I was a TPS for a few months and it was a great learning experience. It is one of the best ways to get your foot in the door in this industry. Depending on the ETL-AP and/or APS you have, you may or may not get to be heavily involved in cases and apprehensions. I had one boss who encouraged me to initiate surveillance and be involved in cases, and I had another boss who wanted me to do nothing but stand at the door. It can get boring, so you should find ways to stay engaged. Try to take on as much responsibility as you can, and learn all you can. After you get some experience you will probably want to move up to an APS or plainclothes at a different company. Good Luck!

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          • #6
            I have been a TPS for almost two years now. I was a regular TPS for about 5 1/2 months before I promoted to Sr. TPS, which has only two primary differences from regular TPS: that I'm certified in external apprehensions and that I act as immediate supervisor to other TPSs.

            There is one major difference between TPS and APS: TPS is uniformed security (which means red and khaki until you get your uniform, and if you're in CA that means getting a Guard Card) and APS is plainclothes. Here are some examples of what you can expect for each position:

            TPS
            -Posting. Standing at the entrance, greeting guests, and checking receipts constitutes most of your day. But of course how much you actually do depends on store needs, the size of your team, and sometimes the district and/or market
            -Parking lot scans and patrols
            -Doing daily inventory counts on top shortage items
            -Responding to emergency situations
            -Basically anything else that involves having a visible, uniformed presence
            -Conducting camera surveillance and supporting (NOT initiating) apprehensions

            APS
            -Walking the floor. The main purpose of having an APS is to apprehend shoplifters, plain and simple
            -Supporting internal investigations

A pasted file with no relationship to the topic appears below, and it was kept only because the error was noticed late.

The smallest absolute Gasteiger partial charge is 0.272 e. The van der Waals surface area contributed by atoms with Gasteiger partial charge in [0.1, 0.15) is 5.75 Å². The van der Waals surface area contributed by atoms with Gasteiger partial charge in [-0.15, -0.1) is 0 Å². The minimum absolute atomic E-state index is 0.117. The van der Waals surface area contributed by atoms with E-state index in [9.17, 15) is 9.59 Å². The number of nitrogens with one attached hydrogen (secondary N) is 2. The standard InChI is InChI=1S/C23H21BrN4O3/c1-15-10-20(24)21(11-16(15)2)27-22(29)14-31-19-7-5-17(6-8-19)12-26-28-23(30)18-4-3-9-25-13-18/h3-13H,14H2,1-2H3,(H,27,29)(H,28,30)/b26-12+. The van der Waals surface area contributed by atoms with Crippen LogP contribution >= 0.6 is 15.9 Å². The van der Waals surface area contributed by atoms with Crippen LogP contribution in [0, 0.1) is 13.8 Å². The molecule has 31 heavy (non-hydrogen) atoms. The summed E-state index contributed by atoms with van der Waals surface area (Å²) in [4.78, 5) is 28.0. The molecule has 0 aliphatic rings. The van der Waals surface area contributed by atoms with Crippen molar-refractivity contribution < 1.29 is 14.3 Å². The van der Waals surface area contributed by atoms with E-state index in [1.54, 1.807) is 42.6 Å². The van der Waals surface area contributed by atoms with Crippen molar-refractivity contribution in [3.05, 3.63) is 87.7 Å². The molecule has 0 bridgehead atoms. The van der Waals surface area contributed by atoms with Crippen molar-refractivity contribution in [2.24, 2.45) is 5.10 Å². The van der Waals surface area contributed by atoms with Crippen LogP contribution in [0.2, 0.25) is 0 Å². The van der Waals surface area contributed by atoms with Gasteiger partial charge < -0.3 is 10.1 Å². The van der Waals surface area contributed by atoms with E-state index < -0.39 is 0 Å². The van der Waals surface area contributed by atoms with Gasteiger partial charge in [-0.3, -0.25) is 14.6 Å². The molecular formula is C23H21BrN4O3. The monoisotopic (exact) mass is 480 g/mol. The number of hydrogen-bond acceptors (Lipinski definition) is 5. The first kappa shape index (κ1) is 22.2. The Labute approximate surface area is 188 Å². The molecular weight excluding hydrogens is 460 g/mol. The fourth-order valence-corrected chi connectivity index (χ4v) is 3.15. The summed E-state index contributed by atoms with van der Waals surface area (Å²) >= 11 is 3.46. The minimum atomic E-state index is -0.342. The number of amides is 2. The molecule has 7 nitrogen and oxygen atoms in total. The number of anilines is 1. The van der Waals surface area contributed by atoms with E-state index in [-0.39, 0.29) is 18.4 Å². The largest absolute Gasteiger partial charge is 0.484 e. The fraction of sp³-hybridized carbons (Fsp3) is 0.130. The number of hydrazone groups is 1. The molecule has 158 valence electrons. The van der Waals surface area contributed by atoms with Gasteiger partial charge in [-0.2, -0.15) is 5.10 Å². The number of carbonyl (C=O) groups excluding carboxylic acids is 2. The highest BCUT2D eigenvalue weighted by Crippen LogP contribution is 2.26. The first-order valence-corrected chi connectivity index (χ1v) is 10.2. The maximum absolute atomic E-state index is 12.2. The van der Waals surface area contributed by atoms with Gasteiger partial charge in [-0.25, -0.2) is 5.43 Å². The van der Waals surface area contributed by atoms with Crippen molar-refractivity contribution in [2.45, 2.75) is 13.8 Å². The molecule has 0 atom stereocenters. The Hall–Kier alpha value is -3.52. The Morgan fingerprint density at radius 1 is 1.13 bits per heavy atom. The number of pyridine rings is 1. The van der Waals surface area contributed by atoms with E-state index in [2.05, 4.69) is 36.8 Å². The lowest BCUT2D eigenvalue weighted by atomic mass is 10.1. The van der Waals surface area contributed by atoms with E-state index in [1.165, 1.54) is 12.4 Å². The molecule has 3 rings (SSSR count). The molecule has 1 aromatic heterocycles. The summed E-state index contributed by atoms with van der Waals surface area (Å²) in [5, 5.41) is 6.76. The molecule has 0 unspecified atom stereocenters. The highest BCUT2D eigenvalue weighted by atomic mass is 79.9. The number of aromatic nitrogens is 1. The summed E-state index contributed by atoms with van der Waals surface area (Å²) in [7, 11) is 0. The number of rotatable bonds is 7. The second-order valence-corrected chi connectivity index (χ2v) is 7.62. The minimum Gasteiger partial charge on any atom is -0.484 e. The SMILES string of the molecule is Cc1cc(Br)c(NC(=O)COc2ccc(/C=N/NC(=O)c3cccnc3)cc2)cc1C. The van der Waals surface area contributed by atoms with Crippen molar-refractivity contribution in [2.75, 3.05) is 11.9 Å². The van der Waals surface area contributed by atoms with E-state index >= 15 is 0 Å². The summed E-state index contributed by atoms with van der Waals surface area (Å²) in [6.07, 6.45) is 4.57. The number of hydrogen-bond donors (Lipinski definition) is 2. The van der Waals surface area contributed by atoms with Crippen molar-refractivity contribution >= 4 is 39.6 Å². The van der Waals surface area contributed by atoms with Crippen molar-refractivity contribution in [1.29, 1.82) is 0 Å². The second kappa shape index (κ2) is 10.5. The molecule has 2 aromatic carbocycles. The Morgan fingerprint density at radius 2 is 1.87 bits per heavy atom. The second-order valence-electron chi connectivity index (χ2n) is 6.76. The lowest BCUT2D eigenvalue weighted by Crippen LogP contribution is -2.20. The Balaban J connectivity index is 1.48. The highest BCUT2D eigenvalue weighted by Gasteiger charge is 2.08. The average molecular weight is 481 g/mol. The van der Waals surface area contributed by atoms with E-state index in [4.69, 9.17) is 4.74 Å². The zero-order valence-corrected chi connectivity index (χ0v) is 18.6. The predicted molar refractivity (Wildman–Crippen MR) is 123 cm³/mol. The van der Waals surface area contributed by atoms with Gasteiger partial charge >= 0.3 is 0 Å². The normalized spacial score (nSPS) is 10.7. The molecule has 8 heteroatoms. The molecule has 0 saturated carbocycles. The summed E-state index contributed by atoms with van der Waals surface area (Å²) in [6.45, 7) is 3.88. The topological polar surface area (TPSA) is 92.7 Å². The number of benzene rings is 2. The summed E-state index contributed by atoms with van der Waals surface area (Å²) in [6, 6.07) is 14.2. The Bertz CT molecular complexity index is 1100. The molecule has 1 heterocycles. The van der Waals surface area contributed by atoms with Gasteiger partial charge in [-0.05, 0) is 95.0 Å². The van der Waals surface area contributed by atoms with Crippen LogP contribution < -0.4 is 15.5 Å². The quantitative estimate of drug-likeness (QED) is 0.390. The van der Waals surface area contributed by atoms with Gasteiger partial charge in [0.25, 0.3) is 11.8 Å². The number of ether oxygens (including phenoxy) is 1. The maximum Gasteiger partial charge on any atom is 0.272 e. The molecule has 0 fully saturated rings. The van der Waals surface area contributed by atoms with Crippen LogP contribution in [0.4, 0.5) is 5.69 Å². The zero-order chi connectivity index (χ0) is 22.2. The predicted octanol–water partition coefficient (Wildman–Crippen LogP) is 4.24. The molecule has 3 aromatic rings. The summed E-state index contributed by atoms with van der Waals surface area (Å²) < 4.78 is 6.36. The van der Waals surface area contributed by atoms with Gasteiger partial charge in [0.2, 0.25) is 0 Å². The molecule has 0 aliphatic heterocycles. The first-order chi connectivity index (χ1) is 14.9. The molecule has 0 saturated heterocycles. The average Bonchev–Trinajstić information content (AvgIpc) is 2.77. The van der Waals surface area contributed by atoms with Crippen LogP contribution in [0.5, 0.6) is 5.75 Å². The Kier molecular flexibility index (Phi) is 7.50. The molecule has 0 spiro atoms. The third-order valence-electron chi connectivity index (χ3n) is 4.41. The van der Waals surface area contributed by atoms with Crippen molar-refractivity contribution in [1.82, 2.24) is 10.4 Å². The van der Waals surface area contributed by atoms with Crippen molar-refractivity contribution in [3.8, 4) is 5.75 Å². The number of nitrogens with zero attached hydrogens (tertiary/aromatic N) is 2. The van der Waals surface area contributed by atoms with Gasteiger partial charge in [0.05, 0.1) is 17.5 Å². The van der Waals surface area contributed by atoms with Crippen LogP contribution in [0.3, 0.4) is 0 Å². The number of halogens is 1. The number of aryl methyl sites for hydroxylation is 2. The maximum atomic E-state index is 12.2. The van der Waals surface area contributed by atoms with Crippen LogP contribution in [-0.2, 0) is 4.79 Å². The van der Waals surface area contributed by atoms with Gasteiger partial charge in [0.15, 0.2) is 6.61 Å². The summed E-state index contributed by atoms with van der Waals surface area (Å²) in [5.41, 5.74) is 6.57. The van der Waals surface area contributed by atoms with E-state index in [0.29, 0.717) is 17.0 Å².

-Acting as supervisor to TPSs, which can include anything from making the weekly schedule to delegating tasks when more than one TPS is on duty
            -Troubleshooting cameras
            -Other duties as needed (i.e. conducting live surveillance of the overnight or early morning process, covering other stores in the absence of an ETL-AP, etc.)

            So I guess which job you choose depends on your priorities. Just keep in mind that the higher you start out the more pressure there tends to be, so if you are just getting your feet wet in LP then I would suggest starting as a TPS. Some of the best APSs I know promoted from TPS. APS is a somewhat high-pressure position so people who know the ins and outs of Target AP and have a proven track record of resolving theft and fraud issues definitely have an advantage.

            Best of luck to you! And feel free to PM me if you have any other questions.

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            • #7
              Wow, thanks for all this information everyone, really appreciated.

              Does Target LP work overnight? The Target stores around here close at 11 I'm pretty sure.

              I go to school and will probably have to rotate my schedule twice a year for it. Are they flexible with their schedules?

              Thanks again